As a fraternity of business partners, NBA owners are a feisty bunch. They have agreed to shut down their multi-billion business thrice in the past 20 years all to win labor concessions from the players. Most recently (in 2011) they predicated the lockout with two years of increasingly doomsaying rhetoric. Once the stoppage began, the owners and their commissioner tried every legal trick in the book, up to and including a pre-emptive lawsuit to shop for a sympathetic judge.
The owners put thousands of employees on the streets to slash player salary despite the fact that, due to existing agreements, player salary hadn't been rising at a rate any faster than revenue and that it was non-salary expenses that had grown out of control. Instead of fixing that imbalance, the owners shut down the league to make up the cash somewhere else. That's a pretty tough fighting attitude. That's a neat little adventure into risk-taking.
When the fraternity of NBA owners and their hired ringleader -- the league commissioner -- want something, they tend to find a way to get it done. A cabal of small market owners wanted improved revenue sharing in 2011. They prolonged the lockout to ensure those concessions from the richer owners. The owners wanted an age minimum to prevent players from jumping from high school to the NBA. They got it (they now want to extend it, which should happen soon). The owners wanted to prevent players from wearing baggy clothes and urban fashion on sidelines when not playing or after games. They got the dress code.
Just about any time an owner wants a public subsidy for a new or updated arena, they get it. When they don't get it, the other NBA owners line up to approve relocation. The vote that killed the Seattle SuperSonics in 2008 was 28-2. When David Stern decided he wanted Sacramento to have a shot at keeping its team, he got it done despite threats from the Maloofs and it being a hard sell overall.
This is important: when Stern has wanted owners out -- from George Shinn to the Maloofs -- he worked the situations expertly and got the job done.
Reaction to Recording
Clippers players hold meeting
According to Vincent Bonsignore of the Los Angeles Daily News, Clippers players held a late-night meeting to discuss the issue once the news broke.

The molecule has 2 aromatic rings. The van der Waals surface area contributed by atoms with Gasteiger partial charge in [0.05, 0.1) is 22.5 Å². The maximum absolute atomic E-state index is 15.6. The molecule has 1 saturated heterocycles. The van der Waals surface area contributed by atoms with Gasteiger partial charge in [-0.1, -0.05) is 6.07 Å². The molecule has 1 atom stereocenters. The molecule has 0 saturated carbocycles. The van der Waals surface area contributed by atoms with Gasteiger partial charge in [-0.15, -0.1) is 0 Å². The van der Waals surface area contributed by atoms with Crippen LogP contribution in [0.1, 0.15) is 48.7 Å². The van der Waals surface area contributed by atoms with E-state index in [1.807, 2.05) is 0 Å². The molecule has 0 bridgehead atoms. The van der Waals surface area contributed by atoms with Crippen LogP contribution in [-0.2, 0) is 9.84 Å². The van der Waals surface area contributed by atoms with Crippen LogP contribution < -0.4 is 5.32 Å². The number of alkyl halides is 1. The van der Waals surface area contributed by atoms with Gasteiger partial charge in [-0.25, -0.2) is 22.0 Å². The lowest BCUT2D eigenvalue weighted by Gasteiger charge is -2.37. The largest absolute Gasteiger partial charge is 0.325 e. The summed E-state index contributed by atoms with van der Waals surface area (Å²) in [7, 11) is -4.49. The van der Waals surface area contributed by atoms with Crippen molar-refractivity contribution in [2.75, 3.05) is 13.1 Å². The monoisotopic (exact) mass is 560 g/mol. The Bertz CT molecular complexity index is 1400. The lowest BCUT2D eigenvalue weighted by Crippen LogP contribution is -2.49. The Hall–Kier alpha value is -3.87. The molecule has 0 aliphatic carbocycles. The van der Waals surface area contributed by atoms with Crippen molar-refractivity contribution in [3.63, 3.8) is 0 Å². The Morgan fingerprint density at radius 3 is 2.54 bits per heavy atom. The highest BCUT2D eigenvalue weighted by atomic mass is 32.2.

Reaction to Recording
I have no question that several owners, maybe the majority of them, would like Donald Sterling to sell the Clippers and go rot in a dark hole. I have little doubt Adam Silver wants the same. The question at this point is how badly they want it. We've seen what the owners can do to players -- primarily Black players, mind you -- when they set their collective minds to it. They can win almost $3 billion in salary concessions over a decade. And they shut down the business to get it.
They don't have to shut down the business to get rid of Sterling. They just need to take some risks (like the threat of an anti-trust suit), use their guile and fight to get rid of him. It's not about money this time, it's about what the owners as a fraternity think is important. They thought the age minimum was important. They thought the dress code was important. They think money is important. They thought pension costs for NBA referees was important enough to lock them out!
What do the owners and Silver think getting rid of Sterling: a proven racist scumbag, a repeat sexual harasser, a constant embarrassment, a man creating a rather hostile environment for his employees, a destructive member of society, a total idiot and a crummy team owner in a wonderful market to boot. Do they think getting rid of that is important enough to fight for?
That's the question the owners will answer. Do they value not having an open racist among them more than they value some legal fees and a little discomfort? How they respond to this issue will tell us a helluva lot more about them than their actions on money issues do.
Remember; in American Needle vs. the NFL, the NBA argued in an amicus briefing that the league is not 30 distinct businesses for competitive purposes, but rather one centralized business competing against all other entertainment businesses. If NBA owners really believe that, they should have no problem heading back to court to argue they have the right to force Sterling out.
After determining the authenticity of the recording, if the NBA owners walk softly and eventually throw up their hands -- in other words, if the NBA does now what it's done about Sterling for the past decade -- we'll know how seriously they take the issue. And we'll judge them as cowards accordingly.